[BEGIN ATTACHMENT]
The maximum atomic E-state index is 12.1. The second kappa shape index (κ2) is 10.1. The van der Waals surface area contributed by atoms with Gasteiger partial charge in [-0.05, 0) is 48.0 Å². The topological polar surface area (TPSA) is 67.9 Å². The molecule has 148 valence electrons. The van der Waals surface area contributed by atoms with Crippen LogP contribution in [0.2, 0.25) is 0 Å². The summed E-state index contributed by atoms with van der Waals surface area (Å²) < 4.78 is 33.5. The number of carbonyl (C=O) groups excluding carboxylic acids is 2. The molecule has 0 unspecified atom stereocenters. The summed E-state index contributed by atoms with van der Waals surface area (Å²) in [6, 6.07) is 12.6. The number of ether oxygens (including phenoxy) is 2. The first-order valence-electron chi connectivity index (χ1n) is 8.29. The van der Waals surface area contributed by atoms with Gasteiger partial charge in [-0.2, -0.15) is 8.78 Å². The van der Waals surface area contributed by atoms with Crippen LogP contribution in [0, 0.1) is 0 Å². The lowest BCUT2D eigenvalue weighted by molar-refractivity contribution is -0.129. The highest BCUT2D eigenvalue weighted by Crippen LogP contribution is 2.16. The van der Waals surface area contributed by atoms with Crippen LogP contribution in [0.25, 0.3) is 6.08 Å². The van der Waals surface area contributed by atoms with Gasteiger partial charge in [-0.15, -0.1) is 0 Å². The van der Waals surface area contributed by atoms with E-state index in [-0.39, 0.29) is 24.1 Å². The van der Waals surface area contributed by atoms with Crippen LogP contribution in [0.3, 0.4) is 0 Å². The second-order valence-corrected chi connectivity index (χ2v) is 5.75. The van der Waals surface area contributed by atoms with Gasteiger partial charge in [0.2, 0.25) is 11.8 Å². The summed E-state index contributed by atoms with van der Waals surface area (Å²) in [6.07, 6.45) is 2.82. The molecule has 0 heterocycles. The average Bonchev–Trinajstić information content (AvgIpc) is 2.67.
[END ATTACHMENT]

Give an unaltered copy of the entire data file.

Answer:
The maximum atomic E-state index is 12.1. The second kappa shape index (κ2) is 10.1. The van der Waals surface area contributed by atoms with Gasteiger partial charge in [-0.05, 0) is 48.0 Å². The topological polar surface area (TPSA) is 67.9 Å². The molecule has 148 valence electrons. The van der Waals surface area contributed by atoms with Crippen LogP contribution in [0.2, 0.25) is 0 Å². The summed E-state index contributed by atoms with van der Waals surface area (Å²) < 4.78 is 33.5. The number of carbonyl (C=O) groups excluding carboxylic acids is 2. The molecule has 0 unspecified atom stereocenters. The summed E-state index contributed by atoms with van der Waals surface area (Å²) in [6, 6.07) is 12.6. The number of ether oxygens (including phenoxy) is 2. The first-order valence-electron chi connectivity index (χ1n) is 8.29. The van der Waals surface area contributed by atoms with Gasteiger partial charge in [-0.2, -0.15) is 8.78 Å². The van der Waals surface area contributed by atoms with Crippen LogP contribution in [0, 0.1) is 0 Å². The lowest BCUT2D eigenvalue weighted by molar-refractivity contribution is -0.129. The highest BCUT2D eigenvalue weighted by Crippen LogP contribution is 2.16. The van der Waals surface area contributed by atoms with Crippen LogP contribution in [0.25, 0.3) is 6.08 Å². The van der Waals surface area contributed by atoms with Gasteiger partial charge in [-0.15, -0.1) is 0 Å². The van der Waals surface area contributed by atoms with E-state index in [-0.39, 0.29) is 24.1 Å². The van der Waals surface area contributed by atoms with Crippen LogP contribution in [0.3, 0.4) is 0 Å². The second-order valence-corrected chi connectivity index (χ2v) is 5.75. The van der Waals surface area contributed by atoms with Gasteiger partial charge in [0.2, 0.25) is 11.8 Å². The summed E-state index contributed by atoms with van der Waals surface area (Å²) in [6.07, 6.45) is 2.82. The molecule has 0 heterocycles. The average Bonchev–Trinajstić information content (AvgIpc) is 2.67.